THE TRUE COST OF PENALTY RATE CHANGES REVEALED
The effects of the Abbott Government’s attack on penalty rates have been revealed, with hundreds of thousands of Victorian workers set to suffer.
As the Productivity Commission continues its review of penalty rates, the Andrews Labor Government has released new figures showing how many Victorian workers rely on penalty rates. They include:
• 374,000 employees who usually work Saturdays in their main job
• 213,000 employees who usually work Sundays in their main job
• 328,000 employees who usually work paid overtime in their job
• 157,000 employees who usually work between 7pm and 7am
Case studies show that a Victorian machinery operator could to lose up to $428 a week, an effective pay cut of 32.8 per cent, while a retail employee could lose up to $300 a week, a 24.5 per cent cut.
While the Andrews Labor Government will always stand up for penalty rates, a Victorian Liberal Government has never and will never fight for workers. Scrapping penalty rates would hit public servants hard, and could cost an Ambulance Attendant up to $233 a week, an effective pay cut of 22.5 per cent.
The Victorian figures are based on national level data, adjusted for the state’s share of workers. Figures of weekly pay loss are based on a 38 hour working week, including a Saturday, a Sunday and one night shift, in addition to three hours of overtime.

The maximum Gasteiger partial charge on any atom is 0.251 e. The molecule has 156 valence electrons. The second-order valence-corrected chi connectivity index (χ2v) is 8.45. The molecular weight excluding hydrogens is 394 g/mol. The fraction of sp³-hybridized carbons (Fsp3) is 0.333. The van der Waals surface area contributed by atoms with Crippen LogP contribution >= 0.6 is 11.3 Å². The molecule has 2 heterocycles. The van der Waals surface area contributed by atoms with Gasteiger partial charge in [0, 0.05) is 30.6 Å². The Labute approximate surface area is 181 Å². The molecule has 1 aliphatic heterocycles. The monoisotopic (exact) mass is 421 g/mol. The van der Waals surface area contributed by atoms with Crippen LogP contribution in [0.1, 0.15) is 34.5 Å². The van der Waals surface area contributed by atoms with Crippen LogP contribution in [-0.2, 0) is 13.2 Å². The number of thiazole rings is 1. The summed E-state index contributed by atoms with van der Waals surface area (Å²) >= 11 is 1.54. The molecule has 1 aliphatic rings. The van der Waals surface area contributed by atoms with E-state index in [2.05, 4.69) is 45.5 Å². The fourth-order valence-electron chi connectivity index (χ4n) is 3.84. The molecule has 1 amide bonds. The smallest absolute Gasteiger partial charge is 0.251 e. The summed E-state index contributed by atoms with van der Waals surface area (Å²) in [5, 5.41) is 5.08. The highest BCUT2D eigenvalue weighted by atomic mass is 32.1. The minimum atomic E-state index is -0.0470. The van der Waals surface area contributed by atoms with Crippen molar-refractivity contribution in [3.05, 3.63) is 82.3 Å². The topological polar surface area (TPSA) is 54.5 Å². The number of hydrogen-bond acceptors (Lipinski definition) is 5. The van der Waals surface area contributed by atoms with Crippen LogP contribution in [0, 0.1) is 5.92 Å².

Premier Daniel Andrews said the true effects of changes to penalty rates would form part of the Labor Government’s submission to the Productivity Commission.
Quotes attributable to Premier Daniel Andrews
“If the Abbott Government changes penalty rates, hundreds of thousands of Victorian workers will be worse off.”
“Many hardworking families factor penalty rates into the household budget. Many young people rely on them to get through the fortnight.”
Quotes attributable to Minister for Industrial Relations, Natalie Hutchins
“Changing penalty rates is about reducing our standard of living and attacking our way of life.”
“If Eric Abetz says penalty rates are off the table, then why did the Abbott Government ask the Productivity Commission to look into pay and conditions for employees? This is just an attempt to sneak a revival of WorkChoices through the backdoor.”
“With the threat to penalty rates combined with high national unemployment, the Abbott Government is further dividing the workforce into the haves and have nots.”
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